"This is rather indiscreet, but it's so good it's an awful temptation to tell the story,"
said Vronsky, looking at her with his laughing eyes. "I'm not going to mention any
"But I shall guess, so much the better."
"Well, listen: two festive young men were driving-"
"Officers of your regiment, of course?"
"I didn't say they were officers,--two young men who had been lunching."
"In other words, drinking."
"Possibly. They were driving on their way to dinner with a friend in the most
festive state of mind. And they beheld a pretty woman in a hired sledge; she
overtakes them, looks round at them, and, so they fancy anyway, nods to them
and laughs. They, of course, follow her. They gallop at full speed. To their
amazement, the fair one alights at the entrance of the very house to which they
were going. The fair one darts upstairs to the top story. They get a glimpse of red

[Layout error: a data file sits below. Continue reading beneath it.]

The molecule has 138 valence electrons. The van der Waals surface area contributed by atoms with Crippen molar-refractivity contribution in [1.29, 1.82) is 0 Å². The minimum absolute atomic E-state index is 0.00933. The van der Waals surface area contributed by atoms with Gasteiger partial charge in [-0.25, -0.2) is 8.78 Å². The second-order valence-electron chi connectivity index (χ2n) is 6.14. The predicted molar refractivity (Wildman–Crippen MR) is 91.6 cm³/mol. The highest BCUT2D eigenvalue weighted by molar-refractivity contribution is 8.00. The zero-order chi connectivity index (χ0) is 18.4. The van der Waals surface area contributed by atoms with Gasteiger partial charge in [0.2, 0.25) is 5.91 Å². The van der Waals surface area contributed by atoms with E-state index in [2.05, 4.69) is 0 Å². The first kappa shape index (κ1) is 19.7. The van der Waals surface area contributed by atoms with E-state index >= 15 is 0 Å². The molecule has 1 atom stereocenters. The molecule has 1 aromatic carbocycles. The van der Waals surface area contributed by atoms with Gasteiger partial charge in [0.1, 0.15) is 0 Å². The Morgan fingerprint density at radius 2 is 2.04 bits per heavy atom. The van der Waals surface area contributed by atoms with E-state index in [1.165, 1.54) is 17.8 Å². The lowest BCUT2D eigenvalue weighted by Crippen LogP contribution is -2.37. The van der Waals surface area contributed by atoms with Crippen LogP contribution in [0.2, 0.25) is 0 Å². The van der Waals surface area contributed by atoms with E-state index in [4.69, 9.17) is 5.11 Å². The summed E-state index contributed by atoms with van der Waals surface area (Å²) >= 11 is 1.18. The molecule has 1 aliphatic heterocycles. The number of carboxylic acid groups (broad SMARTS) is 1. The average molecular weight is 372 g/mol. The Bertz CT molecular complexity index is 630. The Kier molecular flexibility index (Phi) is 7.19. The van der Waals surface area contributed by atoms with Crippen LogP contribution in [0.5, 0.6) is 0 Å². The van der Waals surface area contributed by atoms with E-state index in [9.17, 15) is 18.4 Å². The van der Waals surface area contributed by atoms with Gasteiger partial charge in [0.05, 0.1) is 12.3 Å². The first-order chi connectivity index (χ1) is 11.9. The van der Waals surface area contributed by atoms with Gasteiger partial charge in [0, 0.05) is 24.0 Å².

lips under a short veil, and exquisite little feet."
"You describe it with such feeling that I fancy you must be one of the two."
"And after what you said, just now! Well, the young men go in to their comrade's;
he was giving a farewell dinner. There they certainly did drink a little too much, as
one always does at farewell dinners. And at dinner they inquire who lives at the
top in that house. No one knows; only their host's valet, in answer to their inquiry
whether any 'young ladies' are living on the top floor, answered that there were a
great many of them about there. After dinner the two young men go into their
host's study, and write a letter to the unknown fair one. They compose an ardent
epistle, a declaration in fact, and they carry the letter upstairs themselves, so as
to elucidate whatever might appear not perfectly intelligible in the letter."
"Why are you telling me these horrible stories? Well?"
"They ring. A maidservant opens the door, they hand her the letter, and assure
the maid that they're both so in love that they'll die on the spot at the door. The
maid, stupefied, carries in their messages. All at once a gentleman appears with
whiskers like sausages, as red as a lobster, announces that there is no one living
in the flat except his wife, and sends them both about their business."